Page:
Profile development: mostly AhBC profiles with a brown Ah-horizon of medium depth over a brown to cinnamon cambic or argic B-horizon and with lime and/or gypsum accumulation in or below the B-horizon.

Use: the principal arable land use is the production of small grains and (irrigated) food and vegetable crops. Many Kastanozem areas are used for extensive grazing. Drought and (wind and water) erosion are serious limitations.

Regional distribution of Kastanozems

The total extent of Kastanozems is estimated at about 465 million hectares. Major areas are in the Eurasian short-grass-steppe belt (southern Ukraine, southern Russia, and Mongolia), in the Great Plains of the USA, and in Mexico, southwestern Brazil, and the pampas of Northern Argentina, Uruguay and Paraguay. Figure 1 shows the world-wide occurrence of Kastanozems.

Figure 1
Kastanozems world-wide

Associations with other Reference Soil Groups

Kastanozems on the Northern Hemisphere border on the Chernozem belt in the cooler and less arid north, and on areas with Calcisols and Gypsisols in the warmer and drier south (where they may also occur adjacent to Solonchaks and Solonetz). In the warmer and less arid subtropics, Kastanozems are associated with Phaeozems.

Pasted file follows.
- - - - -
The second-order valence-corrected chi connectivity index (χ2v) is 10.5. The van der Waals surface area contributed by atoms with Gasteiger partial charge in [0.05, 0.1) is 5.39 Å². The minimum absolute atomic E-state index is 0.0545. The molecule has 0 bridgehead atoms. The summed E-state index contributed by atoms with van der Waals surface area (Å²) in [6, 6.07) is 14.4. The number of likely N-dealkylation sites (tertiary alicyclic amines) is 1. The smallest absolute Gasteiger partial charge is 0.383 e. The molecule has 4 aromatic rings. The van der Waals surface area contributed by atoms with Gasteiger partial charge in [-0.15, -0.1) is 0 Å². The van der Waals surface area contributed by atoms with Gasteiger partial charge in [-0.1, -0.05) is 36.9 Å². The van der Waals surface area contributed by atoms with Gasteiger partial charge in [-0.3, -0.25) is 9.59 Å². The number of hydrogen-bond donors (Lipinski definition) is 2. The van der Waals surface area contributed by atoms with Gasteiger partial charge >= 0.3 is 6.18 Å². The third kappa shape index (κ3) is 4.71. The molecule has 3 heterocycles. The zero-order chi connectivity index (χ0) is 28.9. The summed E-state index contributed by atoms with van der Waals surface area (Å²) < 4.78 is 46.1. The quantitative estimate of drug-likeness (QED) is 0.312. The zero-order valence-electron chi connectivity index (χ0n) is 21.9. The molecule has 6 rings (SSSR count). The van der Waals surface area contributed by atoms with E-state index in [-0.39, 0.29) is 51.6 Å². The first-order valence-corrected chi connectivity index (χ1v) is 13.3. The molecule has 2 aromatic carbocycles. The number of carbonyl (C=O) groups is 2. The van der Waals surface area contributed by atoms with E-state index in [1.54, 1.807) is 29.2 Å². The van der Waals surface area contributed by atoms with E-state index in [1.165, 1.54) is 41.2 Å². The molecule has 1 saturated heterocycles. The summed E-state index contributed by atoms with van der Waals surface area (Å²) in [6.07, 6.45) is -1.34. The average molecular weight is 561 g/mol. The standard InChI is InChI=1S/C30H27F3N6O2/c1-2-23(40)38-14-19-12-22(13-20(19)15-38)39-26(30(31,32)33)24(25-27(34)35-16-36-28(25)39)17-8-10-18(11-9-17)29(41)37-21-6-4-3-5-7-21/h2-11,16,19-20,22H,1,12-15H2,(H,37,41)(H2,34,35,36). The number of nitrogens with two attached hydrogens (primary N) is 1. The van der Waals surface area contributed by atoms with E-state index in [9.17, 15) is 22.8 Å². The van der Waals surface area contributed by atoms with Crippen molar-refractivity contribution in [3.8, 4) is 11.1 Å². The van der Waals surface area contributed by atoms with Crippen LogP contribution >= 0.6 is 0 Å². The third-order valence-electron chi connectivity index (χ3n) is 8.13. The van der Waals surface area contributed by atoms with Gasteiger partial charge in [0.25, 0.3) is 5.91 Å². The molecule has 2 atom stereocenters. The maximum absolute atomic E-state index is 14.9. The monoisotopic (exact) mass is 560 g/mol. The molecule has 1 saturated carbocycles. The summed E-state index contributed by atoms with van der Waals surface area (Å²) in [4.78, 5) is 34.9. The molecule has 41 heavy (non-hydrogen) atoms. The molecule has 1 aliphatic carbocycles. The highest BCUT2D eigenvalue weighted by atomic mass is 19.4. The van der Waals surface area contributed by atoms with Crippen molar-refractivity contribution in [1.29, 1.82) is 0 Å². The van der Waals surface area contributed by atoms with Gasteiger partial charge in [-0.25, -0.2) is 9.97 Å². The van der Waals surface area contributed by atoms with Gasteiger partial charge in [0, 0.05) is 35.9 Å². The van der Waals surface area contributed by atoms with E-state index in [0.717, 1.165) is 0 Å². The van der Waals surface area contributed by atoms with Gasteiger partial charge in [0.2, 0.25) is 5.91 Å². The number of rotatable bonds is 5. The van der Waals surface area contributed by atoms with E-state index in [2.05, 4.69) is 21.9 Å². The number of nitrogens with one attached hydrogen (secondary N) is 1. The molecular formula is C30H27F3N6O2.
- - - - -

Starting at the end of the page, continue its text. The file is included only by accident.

Genesis of Kastanozems

The climax vegetation of the Kastanozem belt is a short grass vegetation, scanty, poor in species and dominated by ephemera (early ripening species). The aboveground dry biomass amounts to only 0.8-1 tons/hectare, whereas the dry root mass reaches 3-4 tons/hectare. More than 50 percent of all roots are concentrated in the upper 25 cm of the soil and there are few roots that extend down to deeper than 1 metre. The greater part of the grass vegetation dies each summer. This specific vegetation type conditioned Kastanozem formation. Kastanozem surface soils are less deep than those of Chernozems (under tall grasses) and are brown rather than black. The organic matter content of the Ah-horizon of Kastanozems is typically 2 to 4 percent and seldom exceeds 5 percent.